Even when we read sections that no longer apply to our daily practice (don’t wear clothes made of two different materials, how to compensate people gored by an ox, etc), we can see in it the great care God puts into caring for His people through whom He will provide salvation, renewal and restoration to the entire world.
God’s Warnings Are a Reflection of His Mercy
I had a professor once who, on the very first day of class, announced when our final paper was due. He told us that any paper turned in after than date would receive a zero. He further said, “Some of you will come to me the day before it is due or the actual due date and tell me you need more time; that you need a grace period. Here’s the grace I’m giving you: by telling you 16 weeks before it is due that I will not accept it late.”
More than a few students thought the professor was a huge jerk. I loved him. I knew exactly what I had to do in order to pass the course.
God is constantly warning Israel through the prophets because He loves them. He warns them repeatedly and reminds them of their identity so they can make changes and avoid the consequences of terrible choices.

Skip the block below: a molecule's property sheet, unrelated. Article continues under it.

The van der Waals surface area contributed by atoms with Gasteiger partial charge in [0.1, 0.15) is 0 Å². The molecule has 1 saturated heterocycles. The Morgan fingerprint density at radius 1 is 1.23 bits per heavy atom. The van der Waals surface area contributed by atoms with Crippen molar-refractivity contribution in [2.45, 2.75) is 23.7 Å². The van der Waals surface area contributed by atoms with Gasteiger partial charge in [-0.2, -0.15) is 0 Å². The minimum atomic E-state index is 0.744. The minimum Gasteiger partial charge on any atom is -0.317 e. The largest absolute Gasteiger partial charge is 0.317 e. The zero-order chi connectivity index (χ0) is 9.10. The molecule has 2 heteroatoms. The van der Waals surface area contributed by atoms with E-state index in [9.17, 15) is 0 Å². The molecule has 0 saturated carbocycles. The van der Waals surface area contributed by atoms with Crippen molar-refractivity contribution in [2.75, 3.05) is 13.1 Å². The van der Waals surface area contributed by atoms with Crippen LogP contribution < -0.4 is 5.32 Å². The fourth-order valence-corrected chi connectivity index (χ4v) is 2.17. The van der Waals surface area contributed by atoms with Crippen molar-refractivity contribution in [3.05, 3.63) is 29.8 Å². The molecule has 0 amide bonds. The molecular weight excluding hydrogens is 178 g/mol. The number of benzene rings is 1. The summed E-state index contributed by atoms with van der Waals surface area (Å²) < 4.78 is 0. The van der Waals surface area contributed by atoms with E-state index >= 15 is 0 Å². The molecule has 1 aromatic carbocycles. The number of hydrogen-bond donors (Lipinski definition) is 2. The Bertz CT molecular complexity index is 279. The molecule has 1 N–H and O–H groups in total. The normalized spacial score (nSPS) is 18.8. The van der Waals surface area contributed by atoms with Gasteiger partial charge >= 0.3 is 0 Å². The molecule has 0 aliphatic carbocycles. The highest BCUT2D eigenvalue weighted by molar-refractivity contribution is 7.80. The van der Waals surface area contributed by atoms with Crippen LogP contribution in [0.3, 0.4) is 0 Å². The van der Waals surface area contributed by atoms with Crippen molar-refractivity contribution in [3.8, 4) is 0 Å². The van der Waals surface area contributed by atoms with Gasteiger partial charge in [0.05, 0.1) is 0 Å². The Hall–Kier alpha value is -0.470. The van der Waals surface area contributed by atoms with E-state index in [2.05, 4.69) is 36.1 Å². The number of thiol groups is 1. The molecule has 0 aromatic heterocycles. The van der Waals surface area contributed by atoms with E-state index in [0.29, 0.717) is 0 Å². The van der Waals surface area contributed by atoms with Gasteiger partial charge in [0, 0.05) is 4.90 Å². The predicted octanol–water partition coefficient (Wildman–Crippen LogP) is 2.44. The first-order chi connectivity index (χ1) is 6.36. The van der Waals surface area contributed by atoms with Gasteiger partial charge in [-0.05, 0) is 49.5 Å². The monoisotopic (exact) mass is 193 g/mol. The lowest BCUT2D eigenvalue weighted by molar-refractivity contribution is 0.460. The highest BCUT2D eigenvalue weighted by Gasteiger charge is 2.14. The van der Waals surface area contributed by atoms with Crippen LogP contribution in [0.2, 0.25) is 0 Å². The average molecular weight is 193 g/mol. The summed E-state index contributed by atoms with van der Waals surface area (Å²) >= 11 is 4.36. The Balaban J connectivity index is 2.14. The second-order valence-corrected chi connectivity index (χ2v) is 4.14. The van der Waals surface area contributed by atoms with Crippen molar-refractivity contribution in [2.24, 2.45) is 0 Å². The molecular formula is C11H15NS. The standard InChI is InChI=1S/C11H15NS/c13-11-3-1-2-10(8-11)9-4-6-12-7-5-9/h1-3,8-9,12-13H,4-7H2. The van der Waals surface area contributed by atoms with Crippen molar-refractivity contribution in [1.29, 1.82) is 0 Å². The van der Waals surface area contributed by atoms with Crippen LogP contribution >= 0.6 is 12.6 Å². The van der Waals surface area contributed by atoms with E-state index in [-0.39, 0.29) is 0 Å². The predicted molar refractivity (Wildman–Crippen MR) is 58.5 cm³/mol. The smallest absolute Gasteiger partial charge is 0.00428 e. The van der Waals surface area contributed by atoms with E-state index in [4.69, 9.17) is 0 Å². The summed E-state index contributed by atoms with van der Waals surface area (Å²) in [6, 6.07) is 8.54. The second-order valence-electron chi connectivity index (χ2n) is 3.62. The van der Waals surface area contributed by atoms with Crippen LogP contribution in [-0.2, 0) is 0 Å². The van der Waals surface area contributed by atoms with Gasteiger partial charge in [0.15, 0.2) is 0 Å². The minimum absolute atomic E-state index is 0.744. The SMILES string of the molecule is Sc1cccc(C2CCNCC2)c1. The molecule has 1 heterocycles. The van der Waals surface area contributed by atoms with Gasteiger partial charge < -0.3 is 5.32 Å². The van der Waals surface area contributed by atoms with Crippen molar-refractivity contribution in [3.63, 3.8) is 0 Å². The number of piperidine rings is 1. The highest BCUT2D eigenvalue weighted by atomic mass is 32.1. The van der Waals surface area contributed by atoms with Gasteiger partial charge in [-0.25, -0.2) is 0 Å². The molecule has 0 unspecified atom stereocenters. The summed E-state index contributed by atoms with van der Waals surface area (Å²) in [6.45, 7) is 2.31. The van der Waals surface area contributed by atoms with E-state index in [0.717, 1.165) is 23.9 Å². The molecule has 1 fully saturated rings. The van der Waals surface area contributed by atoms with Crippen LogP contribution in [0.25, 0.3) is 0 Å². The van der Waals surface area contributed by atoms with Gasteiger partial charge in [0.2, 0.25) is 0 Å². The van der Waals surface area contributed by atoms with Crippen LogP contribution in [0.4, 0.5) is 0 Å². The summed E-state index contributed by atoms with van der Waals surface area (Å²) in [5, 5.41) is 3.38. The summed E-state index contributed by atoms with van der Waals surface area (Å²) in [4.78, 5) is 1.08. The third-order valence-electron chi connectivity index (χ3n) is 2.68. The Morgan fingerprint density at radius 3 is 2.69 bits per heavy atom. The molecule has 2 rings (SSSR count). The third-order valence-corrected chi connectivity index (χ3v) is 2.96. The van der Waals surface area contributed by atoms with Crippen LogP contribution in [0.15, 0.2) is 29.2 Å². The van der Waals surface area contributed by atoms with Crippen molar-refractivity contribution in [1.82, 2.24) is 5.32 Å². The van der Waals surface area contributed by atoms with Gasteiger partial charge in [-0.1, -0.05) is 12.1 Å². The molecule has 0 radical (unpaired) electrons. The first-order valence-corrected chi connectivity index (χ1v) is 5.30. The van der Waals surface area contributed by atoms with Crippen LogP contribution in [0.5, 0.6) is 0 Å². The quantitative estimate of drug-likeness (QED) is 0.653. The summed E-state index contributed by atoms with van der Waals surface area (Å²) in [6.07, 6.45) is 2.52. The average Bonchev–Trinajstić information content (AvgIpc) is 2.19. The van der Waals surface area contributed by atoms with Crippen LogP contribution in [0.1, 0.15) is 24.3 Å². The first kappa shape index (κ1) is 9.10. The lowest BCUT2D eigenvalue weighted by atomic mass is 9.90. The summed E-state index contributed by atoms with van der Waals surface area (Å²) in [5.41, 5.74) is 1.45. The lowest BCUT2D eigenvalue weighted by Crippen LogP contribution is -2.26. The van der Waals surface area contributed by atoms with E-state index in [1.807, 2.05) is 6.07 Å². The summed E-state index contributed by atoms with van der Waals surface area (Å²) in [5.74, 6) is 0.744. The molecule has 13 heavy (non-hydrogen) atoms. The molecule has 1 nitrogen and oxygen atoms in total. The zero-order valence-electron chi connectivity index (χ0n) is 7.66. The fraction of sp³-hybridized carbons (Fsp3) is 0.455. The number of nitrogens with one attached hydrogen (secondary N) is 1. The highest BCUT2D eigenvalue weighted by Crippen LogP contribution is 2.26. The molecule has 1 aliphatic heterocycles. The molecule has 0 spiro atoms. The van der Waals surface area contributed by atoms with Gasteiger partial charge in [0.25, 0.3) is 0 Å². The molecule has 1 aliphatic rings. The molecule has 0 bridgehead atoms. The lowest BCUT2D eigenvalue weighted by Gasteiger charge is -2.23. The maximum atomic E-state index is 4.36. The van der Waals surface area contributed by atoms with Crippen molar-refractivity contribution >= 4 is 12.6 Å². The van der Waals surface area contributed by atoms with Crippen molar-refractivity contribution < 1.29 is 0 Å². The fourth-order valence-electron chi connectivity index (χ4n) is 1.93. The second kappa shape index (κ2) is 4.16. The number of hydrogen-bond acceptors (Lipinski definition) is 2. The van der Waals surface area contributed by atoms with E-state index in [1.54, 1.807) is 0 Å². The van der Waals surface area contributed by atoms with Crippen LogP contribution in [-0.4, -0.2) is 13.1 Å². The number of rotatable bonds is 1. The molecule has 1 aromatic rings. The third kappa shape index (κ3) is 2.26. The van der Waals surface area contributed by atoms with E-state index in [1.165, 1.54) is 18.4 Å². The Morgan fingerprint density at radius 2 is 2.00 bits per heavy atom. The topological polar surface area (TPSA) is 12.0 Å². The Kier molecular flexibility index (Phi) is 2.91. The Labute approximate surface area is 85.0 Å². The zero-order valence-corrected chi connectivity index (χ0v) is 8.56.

God doesn’t warn of consequences because He’s a jerk. He warns because He’s a loving father.
God Is Teaching His People to Love
In Desiring the Kingdom, James K.A. Smith argues that our heart is not influenced by our head, but by our body. In other words, we believe and desire before we think.
Practically speaking, this explains why I know carrots are healthier than potato chips, yet when I’m at the store, the salty snacks are more likely to end up in my cart. I crave, I desire the chips, and unless I am intentional about my choice, I will follow my desires.
Only if I create and adhere to a healthy eating plan will I make healthier choices.
When God creates systems of worship for His people, He’s giving them a healthier plan than they would set for themselves based on what they crave. They desire a God who is physically represented, a God who can be understood formulaically (happy=rain, mad=drought), but God is so much bigger than that.
Although parts of it are difficult to swallow, the Old Testament is ultimately a love story of a Father and His children. It is a story of the Father teaching His children how to reciprocate so they can have the fulfilling relationship with their creator they were designed to have.
When we see these concepts coming alive out of the pages of the Old Testament, it’s easier to recognize the God we also encounter in the New Testament. This probably won’t make Numbers your new favorite book to read, but it can give you a sense of value to ascribe to the Scriptures that may have, in the past, caused you to feel confused or separated from God. You see, Genesis chapter 3 through Malachi chapter 4 is an essential part of the story of redemption and love that should make us want to orient our lives around the God who loves.